Monday, November 15, 2010


When it come on, it startles me.
This realization of how many of us there are.

The subway car pulls up to the platform and I watch their
faces slide by, these people, who walk the same streets,
breathe the same air.

Their fingers touching the same metal poles,
and handrails, the same doors

Coming in. Coming out.

It is all of us, we alone.
I wonder what they are searching for

and I hope they wonder what I am searching for,
before the train clanks and heaves,

this vehicle of mankind.

The woman waits, pulling her hair out of her mouth,
the breeze underground can be strong.

She sighs and rubs her eyes.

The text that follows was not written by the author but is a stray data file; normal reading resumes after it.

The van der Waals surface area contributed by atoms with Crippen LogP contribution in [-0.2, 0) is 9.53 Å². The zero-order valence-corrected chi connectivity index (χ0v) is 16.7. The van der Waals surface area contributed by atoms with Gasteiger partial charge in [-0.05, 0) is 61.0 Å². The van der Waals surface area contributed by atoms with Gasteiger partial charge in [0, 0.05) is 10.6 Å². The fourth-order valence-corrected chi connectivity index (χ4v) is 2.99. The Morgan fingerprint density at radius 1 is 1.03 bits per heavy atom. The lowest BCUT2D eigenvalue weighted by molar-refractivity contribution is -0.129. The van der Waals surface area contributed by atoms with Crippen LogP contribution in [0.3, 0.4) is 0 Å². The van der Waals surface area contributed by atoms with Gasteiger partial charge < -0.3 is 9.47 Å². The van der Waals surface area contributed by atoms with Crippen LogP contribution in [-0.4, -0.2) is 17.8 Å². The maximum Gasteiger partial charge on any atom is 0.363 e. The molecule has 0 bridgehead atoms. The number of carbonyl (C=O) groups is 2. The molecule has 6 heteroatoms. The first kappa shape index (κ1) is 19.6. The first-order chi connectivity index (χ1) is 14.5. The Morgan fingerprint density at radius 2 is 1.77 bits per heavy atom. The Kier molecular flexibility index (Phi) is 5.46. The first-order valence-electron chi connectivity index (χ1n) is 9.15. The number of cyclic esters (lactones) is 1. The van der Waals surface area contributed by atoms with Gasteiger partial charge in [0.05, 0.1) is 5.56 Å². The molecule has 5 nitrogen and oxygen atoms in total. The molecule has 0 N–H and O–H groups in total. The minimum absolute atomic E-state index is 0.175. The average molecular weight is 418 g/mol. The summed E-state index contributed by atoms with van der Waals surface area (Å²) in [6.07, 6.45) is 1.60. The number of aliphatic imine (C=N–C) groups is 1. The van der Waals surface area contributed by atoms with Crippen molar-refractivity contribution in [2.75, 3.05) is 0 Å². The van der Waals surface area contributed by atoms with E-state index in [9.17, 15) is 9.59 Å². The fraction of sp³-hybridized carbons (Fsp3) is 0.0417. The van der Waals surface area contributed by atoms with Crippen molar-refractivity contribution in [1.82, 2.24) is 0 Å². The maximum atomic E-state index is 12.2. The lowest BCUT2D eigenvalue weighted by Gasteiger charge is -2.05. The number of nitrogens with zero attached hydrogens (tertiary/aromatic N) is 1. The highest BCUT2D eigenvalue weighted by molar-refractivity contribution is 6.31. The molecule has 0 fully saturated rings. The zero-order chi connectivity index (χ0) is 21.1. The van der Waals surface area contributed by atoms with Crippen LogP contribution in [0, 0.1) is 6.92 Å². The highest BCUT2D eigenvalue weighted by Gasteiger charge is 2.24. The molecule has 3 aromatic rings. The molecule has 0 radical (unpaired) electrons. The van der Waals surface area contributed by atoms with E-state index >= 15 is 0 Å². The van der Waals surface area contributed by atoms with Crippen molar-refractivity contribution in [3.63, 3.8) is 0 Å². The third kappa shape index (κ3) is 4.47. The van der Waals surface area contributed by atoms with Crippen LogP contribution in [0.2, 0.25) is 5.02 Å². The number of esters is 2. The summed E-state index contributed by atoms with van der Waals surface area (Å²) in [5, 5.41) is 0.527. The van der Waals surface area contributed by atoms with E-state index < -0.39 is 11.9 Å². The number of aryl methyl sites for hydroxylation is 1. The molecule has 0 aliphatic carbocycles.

I am you, I think as I pass her,

and we can trade lives. I can live inside your little world,
and with you pull poems
from your teeth.

You live inside a room I can’t imagine, and have never been to.
The moonlight probably falls on the floor there, long and elegant.

The woman on the platform leans toward the train,
leans the way one must lean into pain.

Keep it, and then give it away, like breath
and keep passing that way from one of us to another.

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